Smoke and mirrors: Unanswered questions and misleading statements obscure the truth about organ sources in China

Wendy A. Rogers, Torsten Trey, Maria Fiatarone Singh, Madeleine Bridgett, Katrina A. Bramstedt, Jacob Lavee

Research output: Contribution to journalArticleResearchpeer-review

4 Citations (Scopus)

Abstract

This response refutes the claim made in a recent article that organs for transplantation in China will no longer be sourced from executed prisoners. We identify ongoing ethical problems due to the lack of transparent data on current numbers of transplants in China; implausible and conflicting claims about voluntary donations; and obfuscation about who counts as a voluntary donor. The big unanswered question in Chinese transplant ethics is the source of organs, and until there is an open and independently audited system in China, legitimate concerns remain about organ harvesting from prisoners of conscience.

Original languageEnglish
Pages (from-to)552-553
Number of pages2
JournalJournal of Medical Ethics
Volume42
Issue number8
DOIs
Publication statusPublished - 1 Aug 2016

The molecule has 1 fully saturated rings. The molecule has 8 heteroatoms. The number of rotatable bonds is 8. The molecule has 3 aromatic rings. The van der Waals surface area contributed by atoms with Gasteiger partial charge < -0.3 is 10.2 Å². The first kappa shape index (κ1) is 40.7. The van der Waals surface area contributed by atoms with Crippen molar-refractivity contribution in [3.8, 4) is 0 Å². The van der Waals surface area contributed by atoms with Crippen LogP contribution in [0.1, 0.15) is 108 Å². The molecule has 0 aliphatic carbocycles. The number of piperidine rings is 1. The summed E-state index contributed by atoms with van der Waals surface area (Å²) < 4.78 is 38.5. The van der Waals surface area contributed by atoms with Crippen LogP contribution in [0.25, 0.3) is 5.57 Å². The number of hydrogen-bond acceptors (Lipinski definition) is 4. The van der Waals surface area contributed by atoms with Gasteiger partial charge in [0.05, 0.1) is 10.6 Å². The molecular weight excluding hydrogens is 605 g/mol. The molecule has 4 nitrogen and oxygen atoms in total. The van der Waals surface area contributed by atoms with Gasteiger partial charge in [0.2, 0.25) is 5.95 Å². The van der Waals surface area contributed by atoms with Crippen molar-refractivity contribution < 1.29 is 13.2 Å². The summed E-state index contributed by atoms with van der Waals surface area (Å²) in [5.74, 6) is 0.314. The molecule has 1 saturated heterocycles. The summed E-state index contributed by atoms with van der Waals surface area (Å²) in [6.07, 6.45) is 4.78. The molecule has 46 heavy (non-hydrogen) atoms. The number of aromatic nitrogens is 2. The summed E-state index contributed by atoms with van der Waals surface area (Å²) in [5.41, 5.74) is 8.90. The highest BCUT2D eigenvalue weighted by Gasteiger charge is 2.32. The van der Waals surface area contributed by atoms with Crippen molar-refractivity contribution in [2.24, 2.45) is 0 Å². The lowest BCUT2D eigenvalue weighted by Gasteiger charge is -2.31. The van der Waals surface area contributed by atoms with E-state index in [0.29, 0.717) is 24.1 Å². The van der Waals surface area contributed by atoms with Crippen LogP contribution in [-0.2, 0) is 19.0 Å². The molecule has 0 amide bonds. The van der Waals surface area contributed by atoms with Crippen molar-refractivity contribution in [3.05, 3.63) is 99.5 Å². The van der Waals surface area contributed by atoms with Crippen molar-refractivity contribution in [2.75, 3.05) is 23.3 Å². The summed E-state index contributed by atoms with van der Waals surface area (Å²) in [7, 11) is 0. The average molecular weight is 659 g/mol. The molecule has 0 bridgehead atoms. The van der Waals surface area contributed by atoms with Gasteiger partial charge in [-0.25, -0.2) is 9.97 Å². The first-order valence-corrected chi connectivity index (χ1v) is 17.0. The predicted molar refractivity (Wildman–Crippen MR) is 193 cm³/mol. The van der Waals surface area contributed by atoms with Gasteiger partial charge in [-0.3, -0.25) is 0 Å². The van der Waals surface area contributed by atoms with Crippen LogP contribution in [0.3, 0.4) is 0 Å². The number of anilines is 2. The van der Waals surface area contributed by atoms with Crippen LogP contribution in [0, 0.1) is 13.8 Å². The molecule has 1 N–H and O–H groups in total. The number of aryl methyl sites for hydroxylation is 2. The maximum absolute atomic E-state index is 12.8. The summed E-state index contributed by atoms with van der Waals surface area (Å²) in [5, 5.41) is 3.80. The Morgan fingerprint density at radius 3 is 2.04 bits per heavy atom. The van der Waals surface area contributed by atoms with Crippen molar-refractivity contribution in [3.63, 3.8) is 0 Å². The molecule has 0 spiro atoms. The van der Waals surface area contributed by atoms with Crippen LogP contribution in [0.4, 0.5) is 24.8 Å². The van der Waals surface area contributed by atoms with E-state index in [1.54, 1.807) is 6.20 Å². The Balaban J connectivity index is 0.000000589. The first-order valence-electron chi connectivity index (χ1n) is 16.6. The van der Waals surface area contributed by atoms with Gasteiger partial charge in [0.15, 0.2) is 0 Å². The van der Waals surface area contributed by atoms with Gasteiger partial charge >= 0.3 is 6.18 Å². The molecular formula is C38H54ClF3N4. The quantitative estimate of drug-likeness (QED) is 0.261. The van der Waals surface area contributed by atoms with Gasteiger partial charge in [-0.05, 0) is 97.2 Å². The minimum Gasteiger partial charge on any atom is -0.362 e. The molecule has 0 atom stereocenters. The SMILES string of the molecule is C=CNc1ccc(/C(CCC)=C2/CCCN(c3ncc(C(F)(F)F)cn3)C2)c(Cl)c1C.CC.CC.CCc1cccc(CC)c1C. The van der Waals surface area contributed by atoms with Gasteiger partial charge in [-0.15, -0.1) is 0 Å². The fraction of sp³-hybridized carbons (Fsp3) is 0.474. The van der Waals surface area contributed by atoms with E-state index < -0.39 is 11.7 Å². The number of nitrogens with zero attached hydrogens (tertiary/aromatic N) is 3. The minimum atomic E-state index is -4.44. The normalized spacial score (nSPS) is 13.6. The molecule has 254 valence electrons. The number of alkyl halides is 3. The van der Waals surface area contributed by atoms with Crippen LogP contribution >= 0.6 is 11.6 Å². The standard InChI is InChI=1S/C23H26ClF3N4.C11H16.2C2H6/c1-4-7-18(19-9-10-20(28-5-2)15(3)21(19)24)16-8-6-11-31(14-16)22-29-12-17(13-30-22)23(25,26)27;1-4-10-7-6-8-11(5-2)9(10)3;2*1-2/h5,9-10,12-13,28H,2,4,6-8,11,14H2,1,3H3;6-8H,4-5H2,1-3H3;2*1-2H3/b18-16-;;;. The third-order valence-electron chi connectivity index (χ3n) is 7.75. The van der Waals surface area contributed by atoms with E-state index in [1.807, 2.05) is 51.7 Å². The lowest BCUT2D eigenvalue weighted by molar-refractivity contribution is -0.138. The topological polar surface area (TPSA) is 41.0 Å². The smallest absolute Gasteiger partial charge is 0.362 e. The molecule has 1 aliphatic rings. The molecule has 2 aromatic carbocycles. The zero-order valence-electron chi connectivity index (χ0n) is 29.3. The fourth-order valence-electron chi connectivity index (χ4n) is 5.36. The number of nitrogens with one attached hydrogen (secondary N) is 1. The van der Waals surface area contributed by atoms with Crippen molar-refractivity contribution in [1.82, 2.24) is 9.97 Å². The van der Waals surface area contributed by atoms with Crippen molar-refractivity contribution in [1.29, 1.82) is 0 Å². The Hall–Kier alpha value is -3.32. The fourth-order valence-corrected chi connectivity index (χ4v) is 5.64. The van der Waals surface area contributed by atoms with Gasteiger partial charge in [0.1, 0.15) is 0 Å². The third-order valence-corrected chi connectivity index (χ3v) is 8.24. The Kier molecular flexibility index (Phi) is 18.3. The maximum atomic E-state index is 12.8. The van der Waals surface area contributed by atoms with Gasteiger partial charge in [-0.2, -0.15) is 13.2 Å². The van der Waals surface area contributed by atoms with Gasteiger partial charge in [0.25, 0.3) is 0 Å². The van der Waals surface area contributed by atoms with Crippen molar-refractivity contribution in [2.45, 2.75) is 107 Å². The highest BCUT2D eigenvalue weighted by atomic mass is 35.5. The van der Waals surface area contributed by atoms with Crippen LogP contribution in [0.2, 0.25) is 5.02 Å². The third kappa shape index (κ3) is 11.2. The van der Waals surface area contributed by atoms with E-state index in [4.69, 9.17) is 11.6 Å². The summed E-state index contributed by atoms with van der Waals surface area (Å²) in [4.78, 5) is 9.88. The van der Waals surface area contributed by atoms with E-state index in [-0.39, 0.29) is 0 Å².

Fingerprint

China
Prisoners
prisoner
Tissue and Organ Harvesting
Transplants
conscience
Organ Transplantation
donation
Ethics
moral philosophy
Tissue Donors
lack
Organs
Transplantation
Donation

Cite this

Rogers, Wendy A. ; Trey, Torsten ; Singh, Maria Fiatarone ; Bridgett, Madeleine ; Bramstedt, Katrina A. ; Lavee, Jacob. / Smoke and mirrors: Unanswered questions and misleading statements obscure the truth about organ sources in China. In: Journal of Medical Ethics. 2016 ; Vol. 42, No. 8. pp. 552-553.
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Smoke and mirrors: Unanswered questions and misleading statements obscure the truth about organ sources in China. / Rogers, Wendy A.; Trey, Torsten; Singh, Maria Fiatarone; Bridgett, Madeleine; Bramstedt, Katrina A.; Lavee, Jacob.

In: Journal of Medical Ethics, Vol. 42, No. 8, 01.08.2016, p. 552-553.

Research output: Contribution to journalArticleResearchpeer-review

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